Larry Page has been busy the past 8 months. Since he stepped in as Google’s CEO in April of last year, the co-founder has scrapped the dead weight in the product line, killing off about 20 less-than-stellar performers. And he has launched some major initiatives for Google.
The most well-known of Page’s new products is Google+, a social networking endeavor that aims to chip away at the Goliath that is Facebook. Google+ now boasts over 62 million users and adds over half a million per day. They aim for 400 million by the end of 2012.
Another product Larry Page birthed at Google is Google Offers, which challenges Groupon, the time-sensitive commercial deal-of-the-day king. Google had attempted to buy Groupon outright, but was rebuffed. Google Offers is developing at pace, with deals offered in the San Francisco Bay area, New York, Portland, and fifteen other deal sites currently. More will be offered to other cities in the future as Google Offers shifts to challenge Groupon.
Page founded Google in 1998 with Sergey Brin. Page was CEO at the company’s initial launch, but they later hired Eric Schmidt to serve in that position. Page’s return to the CEO spot has streamlined how Google operates. No more must all three power-sharers at Google (Page/Brin/Schmidt) sign off on a project before it green-lights. Page’s leaner/meaner approach allows Google to brings products to users quickly.
One of the biggest – and most controversial – moves Page made in the past year was to begin acquisition of Motorola Mobility, the cellphone arm of Motorola, for $12.5 billion. That deal is so big that it is under review by the U.S. Department of Justice to determine how it could affect the overall mobile communications market in terms of anti-trust. The primary goal of the deal seems to be for Google to have many Motorola patents in its hands so as to avoid any legal issues in its future plans. Google’s current hardware partners like Samsung and HTC don’t appear to be concerned about the deal.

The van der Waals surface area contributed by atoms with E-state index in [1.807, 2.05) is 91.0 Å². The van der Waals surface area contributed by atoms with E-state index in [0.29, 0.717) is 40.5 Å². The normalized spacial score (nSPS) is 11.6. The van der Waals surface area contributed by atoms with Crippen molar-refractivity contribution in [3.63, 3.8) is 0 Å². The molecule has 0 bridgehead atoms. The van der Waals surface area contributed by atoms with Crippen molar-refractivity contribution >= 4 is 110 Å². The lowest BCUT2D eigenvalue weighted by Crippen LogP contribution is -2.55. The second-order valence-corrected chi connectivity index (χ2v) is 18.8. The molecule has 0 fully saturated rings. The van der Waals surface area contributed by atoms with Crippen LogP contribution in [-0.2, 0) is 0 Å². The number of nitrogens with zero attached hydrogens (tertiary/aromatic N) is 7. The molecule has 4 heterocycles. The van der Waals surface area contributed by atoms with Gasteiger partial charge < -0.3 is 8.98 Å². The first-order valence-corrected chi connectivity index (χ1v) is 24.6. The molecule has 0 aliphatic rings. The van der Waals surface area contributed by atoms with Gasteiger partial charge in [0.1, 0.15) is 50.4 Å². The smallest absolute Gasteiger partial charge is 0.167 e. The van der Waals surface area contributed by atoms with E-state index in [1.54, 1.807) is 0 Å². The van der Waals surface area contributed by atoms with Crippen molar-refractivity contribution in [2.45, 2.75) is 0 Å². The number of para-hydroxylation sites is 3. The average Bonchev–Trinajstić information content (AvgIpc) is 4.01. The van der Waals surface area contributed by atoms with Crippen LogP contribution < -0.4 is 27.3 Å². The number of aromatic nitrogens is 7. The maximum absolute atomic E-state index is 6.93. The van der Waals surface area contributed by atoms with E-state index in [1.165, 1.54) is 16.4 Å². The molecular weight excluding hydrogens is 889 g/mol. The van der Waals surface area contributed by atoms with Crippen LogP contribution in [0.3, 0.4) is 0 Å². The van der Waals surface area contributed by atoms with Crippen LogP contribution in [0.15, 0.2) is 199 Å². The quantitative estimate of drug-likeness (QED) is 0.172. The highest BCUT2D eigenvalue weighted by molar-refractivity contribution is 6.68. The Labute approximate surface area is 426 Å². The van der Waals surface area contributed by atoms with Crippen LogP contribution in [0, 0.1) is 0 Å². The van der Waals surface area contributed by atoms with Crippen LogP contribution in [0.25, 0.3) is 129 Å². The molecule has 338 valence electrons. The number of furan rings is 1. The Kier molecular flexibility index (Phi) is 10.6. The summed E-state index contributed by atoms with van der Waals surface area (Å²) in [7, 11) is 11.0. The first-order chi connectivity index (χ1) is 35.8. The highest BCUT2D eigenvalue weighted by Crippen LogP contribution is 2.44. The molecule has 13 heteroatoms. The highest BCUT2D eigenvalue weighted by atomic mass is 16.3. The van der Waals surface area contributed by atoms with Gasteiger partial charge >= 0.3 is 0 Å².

2012 sees Page and Google preparing to broaden the reach of Google+, finalize the Motorola deal, and launch an Android tablet to challenge the iPad.
In recognition of his 2011 accomplishments, Investor’s Business Daily has named Page its 2011 CEO Of the Year. Previous winners include Netflicks’ Reed Hastings (2010), Amazon’s Jeff Bezos (2009), Google’s former CEO Eric Schmidt (2006), and a man that many thought should have won again this year, the late Steve Jobs (2007). IBD’s bypassing of Jobs in favor of Page has set off a flurry of thumbs-down comments from pundits.